Edited by Scott Morgan
#b#Climate , Cybersecurity At Princeton University#/b#
Princeton University’s Carbon Mitigation Initiative (CMI), a program designed to study climate change that was launched in 2000 with the financial backing of BP, will get $11 million from BP as part of an extension of the partnership.
In 2000 BP gave the CMI $19 million for a 10-year research agreement. In 2008 a five-year extension of the partnership was announced, but no dollar figure had been decided upon. The extended partnership will run through 2015.
According to BP, the CMI is designed to clarify scientific and policy issues associated with supplying the world’s increasing energy consumption as well as its need to lower carbon emissions. The research involves a combination of experimental and modeling investigations into such avenues as increasing ocean acidification and its effects on ocean life.
Also, the extension is expected to encourage a harder look at carbon dioxide capture and storage at coal-plus-biomass synthetic fuels plants. This is particularly important to the futures of the world’s two largest coal users, the United States and China.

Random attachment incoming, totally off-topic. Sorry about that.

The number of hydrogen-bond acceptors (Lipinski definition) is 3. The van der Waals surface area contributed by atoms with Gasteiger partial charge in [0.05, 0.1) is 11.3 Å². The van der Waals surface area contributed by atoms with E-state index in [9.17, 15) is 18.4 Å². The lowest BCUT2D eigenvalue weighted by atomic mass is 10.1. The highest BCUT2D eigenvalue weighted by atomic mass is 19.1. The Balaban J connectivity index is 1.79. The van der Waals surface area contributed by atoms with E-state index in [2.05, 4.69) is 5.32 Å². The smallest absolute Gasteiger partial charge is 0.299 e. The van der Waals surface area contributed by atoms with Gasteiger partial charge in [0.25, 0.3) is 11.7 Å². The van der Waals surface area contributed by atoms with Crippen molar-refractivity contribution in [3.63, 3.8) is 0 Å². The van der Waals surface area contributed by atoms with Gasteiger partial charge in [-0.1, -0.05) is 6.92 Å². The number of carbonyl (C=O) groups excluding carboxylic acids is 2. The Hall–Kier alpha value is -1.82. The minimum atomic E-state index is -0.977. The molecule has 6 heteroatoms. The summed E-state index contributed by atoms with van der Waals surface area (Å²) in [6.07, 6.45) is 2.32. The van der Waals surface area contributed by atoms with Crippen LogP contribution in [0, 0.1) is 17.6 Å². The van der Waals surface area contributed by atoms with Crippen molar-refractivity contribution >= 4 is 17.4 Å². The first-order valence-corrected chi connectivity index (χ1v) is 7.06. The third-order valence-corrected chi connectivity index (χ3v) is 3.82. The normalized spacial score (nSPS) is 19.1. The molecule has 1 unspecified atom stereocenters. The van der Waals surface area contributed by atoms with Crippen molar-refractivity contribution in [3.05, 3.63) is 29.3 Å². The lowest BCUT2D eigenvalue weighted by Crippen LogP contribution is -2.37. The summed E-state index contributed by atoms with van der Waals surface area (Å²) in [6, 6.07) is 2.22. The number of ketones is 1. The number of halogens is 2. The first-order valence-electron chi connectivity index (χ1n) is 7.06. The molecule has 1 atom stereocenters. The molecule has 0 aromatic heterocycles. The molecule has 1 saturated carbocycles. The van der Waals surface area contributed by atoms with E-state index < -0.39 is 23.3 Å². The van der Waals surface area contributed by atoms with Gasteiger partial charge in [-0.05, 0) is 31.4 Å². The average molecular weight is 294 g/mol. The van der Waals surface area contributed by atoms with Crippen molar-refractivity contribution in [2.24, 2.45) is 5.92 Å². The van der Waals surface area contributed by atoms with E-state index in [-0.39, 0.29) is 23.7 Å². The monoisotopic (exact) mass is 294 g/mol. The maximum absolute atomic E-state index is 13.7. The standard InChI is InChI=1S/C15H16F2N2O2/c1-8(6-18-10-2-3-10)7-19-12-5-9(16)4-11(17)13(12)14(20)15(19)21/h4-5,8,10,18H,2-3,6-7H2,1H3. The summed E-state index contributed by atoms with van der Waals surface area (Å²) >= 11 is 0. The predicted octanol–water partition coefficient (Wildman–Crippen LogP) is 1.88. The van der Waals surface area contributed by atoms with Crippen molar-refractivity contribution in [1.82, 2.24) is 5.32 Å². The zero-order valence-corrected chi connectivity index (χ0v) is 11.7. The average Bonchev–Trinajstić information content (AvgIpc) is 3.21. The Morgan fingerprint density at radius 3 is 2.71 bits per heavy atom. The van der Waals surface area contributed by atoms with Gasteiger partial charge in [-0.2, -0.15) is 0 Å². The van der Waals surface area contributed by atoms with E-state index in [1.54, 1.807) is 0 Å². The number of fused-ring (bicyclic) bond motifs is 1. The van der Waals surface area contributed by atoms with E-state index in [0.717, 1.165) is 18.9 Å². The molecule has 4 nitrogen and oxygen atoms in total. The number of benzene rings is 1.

The CMI program includes 16 faculty and more than 70 research staff and students at Princeton.
Cybersecurity. The university also has been designated one of seven collegiate hubs for cybersecurity research through 2015. The National Security Agency and the federal Department of Homeland Security first announced the intended designation last summer as part of the federal government’s bid to use engineering expertise to solve national security problems.
Princeton now is designated a National Center of Academic Excellence in Information Assurance Research, administered by the NSA and the DHS. The program allows Princeton faculty and students to apply to federal agencies for special fellowships, scholarships, internships, and research funding related to information assurance and the practice of protecting sensitive national security data.
#b#NRG’s Electric Fuel#/b#
NRG Energy, based at 211 Carnegie Center, has announced plans to build a network of 50 to 150 charging stations for electric cars in Houston, Texas. Throughout 2010 the firm has expanded its westward reach by acquiring alternative and renewable energy concerns in Texas and California and is using Houston as a testing ground. It is also in talks with automakers to develop a consumer package ranging from $49 to $79 a month that would provide access to the network (branded under the name eVgo) and a home charger unit.